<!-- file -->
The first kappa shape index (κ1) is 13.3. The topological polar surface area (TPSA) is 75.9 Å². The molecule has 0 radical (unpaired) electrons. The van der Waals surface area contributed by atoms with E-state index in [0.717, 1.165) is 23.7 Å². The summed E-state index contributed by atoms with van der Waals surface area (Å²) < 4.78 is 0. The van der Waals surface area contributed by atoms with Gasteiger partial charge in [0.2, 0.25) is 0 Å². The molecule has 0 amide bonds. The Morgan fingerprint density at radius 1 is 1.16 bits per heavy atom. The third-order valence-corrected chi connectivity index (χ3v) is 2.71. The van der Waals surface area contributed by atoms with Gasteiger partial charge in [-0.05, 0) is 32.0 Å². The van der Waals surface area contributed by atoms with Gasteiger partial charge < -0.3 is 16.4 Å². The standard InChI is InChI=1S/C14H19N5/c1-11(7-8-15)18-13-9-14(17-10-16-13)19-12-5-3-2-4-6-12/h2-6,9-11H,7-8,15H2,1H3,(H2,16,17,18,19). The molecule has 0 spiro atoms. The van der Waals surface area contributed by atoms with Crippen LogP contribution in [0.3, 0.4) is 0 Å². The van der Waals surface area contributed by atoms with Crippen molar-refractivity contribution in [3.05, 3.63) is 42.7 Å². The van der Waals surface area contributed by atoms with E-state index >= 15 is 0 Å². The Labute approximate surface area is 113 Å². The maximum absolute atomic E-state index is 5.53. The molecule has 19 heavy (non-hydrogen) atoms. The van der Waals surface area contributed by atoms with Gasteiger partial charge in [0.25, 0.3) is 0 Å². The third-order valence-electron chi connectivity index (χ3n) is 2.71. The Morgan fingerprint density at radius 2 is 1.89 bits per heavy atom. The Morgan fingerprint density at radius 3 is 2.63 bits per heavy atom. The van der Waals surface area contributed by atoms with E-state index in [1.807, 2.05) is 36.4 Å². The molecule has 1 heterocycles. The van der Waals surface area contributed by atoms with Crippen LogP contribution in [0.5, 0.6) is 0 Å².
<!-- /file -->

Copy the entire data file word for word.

The first kappa shape index (κ1) is 13.3. The topological polar surface area (TPSA) is 75.9 Å². The molecule has 0 radical (unpaired) electrons. The van der Waals surface area contributed by atoms with E-state index in [0.717, 1.165) is 23.7 Å². The summed E-state index contributed by atoms with van der Waals surface area (Å²) < 4.78 is 0. The van der Waals surface area contributed by atoms with Gasteiger partial charge in [0.2, 0.25) is 0 Å². The molecule has 0 amide bonds. The Morgan fingerprint density at radius 1 is 1.16 bits per heavy atom. The third-order valence-corrected chi connectivity index (χ3v) is 2.71. The van der Waals surface area contributed by atoms with Gasteiger partial charge in [-0.05, 0) is 32.0 Å². The van der Waals surface area contributed by atoms with Gasteiger partial charge < -0.3 is 16.4 Å². The standard InChI is InChI=1S/C14H19N5/c1-11(7-8-15)18-13-9-14(17-10-16-13)19-12-5-3-2-4-6-12/h2-6,9-11H,7-8,15H2,1H3,(H2,16,17,18,19). The molecule has 0 spiro atoms. The van der Waals surface area contributed by atoms with Crippen LogP contribution in [0.3, 0.4) is 0 Å². The van der Waals surface area contributed by atoms with Crippen molar-refractivity contribution in [3.05, 3.63) is 42.7 Å². The van der Waals surface area contributed by atoms with E-state index >= 15 is 0 Å². The Labute approximate surface area is 113 Å². The maximum absolute atomic E-state index is 5.53. The molecule has 19 heavy (non-hydrogen) atoms. The van der Waals surface area contributed by atoms with Gasteiger partial charge in [0.25, 0.3) is 0 Å². The third-order valence-electron chi connectivity index (χ3n) is 2.71. The Morgan fingerprint density at radius 2 is 1.89 bits per heavy atom. The Morgan fingerprint density at radius 3 is 2.63 bits per heavy atom. The van der Waals surface area contributed by atoms with E-state index in [1.807, 2.05) is 36.4 Å². The molecule has 1 heterocycles. The van der Waals surface area contributed by atoms with Crippen LogP contribution in [0.5, 0.6) is 0 Å².